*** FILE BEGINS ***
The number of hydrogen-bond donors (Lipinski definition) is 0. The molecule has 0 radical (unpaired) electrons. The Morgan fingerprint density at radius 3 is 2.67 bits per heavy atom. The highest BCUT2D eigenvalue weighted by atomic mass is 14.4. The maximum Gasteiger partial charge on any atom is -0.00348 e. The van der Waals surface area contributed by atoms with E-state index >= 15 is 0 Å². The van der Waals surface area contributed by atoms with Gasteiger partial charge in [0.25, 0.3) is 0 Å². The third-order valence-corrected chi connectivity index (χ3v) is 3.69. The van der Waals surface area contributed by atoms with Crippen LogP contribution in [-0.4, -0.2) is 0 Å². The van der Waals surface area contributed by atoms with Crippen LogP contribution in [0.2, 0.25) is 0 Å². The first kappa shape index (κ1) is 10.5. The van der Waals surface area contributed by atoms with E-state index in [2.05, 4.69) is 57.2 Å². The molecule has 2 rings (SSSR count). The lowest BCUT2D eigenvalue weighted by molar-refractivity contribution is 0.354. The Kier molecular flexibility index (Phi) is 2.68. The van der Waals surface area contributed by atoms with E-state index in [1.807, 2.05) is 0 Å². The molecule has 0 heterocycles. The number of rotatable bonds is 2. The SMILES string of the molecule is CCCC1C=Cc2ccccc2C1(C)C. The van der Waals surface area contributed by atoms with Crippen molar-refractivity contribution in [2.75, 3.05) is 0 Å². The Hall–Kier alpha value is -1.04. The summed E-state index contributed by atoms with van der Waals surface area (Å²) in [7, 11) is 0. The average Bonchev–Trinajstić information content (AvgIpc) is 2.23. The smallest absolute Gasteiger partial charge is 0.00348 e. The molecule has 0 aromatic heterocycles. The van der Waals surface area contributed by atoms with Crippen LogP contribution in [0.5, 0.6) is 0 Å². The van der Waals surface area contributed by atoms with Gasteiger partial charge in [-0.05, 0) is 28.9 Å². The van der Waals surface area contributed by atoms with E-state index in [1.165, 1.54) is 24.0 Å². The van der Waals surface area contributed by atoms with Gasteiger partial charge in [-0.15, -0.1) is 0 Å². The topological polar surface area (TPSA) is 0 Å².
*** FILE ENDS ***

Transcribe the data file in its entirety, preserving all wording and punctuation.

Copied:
The number of hydrogen-bond donors (Lipinski definition) is 0. The molecule has 0 radical (unpaired) electrons. The Morgan fingerprint density at radius 3 is 2.67 bits per heavy atom. The highest BCUT2D eigenvalue weighted by atomic mass is 14.4. The maximum Gasteiger partial charge on any atom is -0.00348 e. The van der Waals surface area contributed by atoms with E-state index >= 15 is 0 Å². The van der Waals surface area contributed by atoms with Gasteiger partial charge in [0.25, 0.3) is 0 Å². The third-order valence-corrected chi connectivity index (χ3v) is 3.69. The van der Waals surface area contributed by atoms with Crippen LogP contribution in [-0.4, -0.2) is 0 Å². The van der Waals surface area contributed by atoms with Crippen LogP contribution in [0.2, 0.25) is 0 Å². The first kappa shape index (κ1) is 10.5. The van der Waals surface area contributed by atoms with E-state index in [2.05, 4.69) is 57.2 Å². The molecule has 2 rings (SSSR count). The lowest BCUT2D eigenvalue weighted by molar-refractivity contribution is 0.354. The Kier molecular flexibility index (Phi) is 2.68. The van der Waals surface area contributed by atoms with E-state index in [1.807, 2.05) is 0 Å². The molecule has 0 heterocycles. The number of rotatable bonds is 2. The SMILES string of the molecule is CCCC1C=Cc2ccccc2C1(C)C. The van der Waals surface area contributed by atoms with Crippen molar-refractivity contribution in [2.75, 3.05) is 0 Å². The Hall–Kier alpha value is -1.04. The summed E-state index contributed by atoms with van der Waals surface area (Å²) in [7, 11) is 0. The average Bonchev–Trinajstić information content (AvgIpc) is 2.23. The smallest absolute Gasteiger partial charge is 0.00348 e. The molecule has 0 aromatic heterocycles. The van der Waals surface area contributed by atoms with Crippen LogP contribution in [0.5, 0.6) is 0 Å². The van der Waals surface area contributed by atoms with Gasteiger partial charge in [-0.05, 0) is 28.9 Å². The van der Waals surface area contributed by atoms with E-state index in [1.165, 1.54) is 24.0 Å². The van der Waals surface area contributed by atoms with Gasteiger partial charge in [-0.15, -0.1) is 0 Å². The topological polar surface area (TPSA) is 0 Å².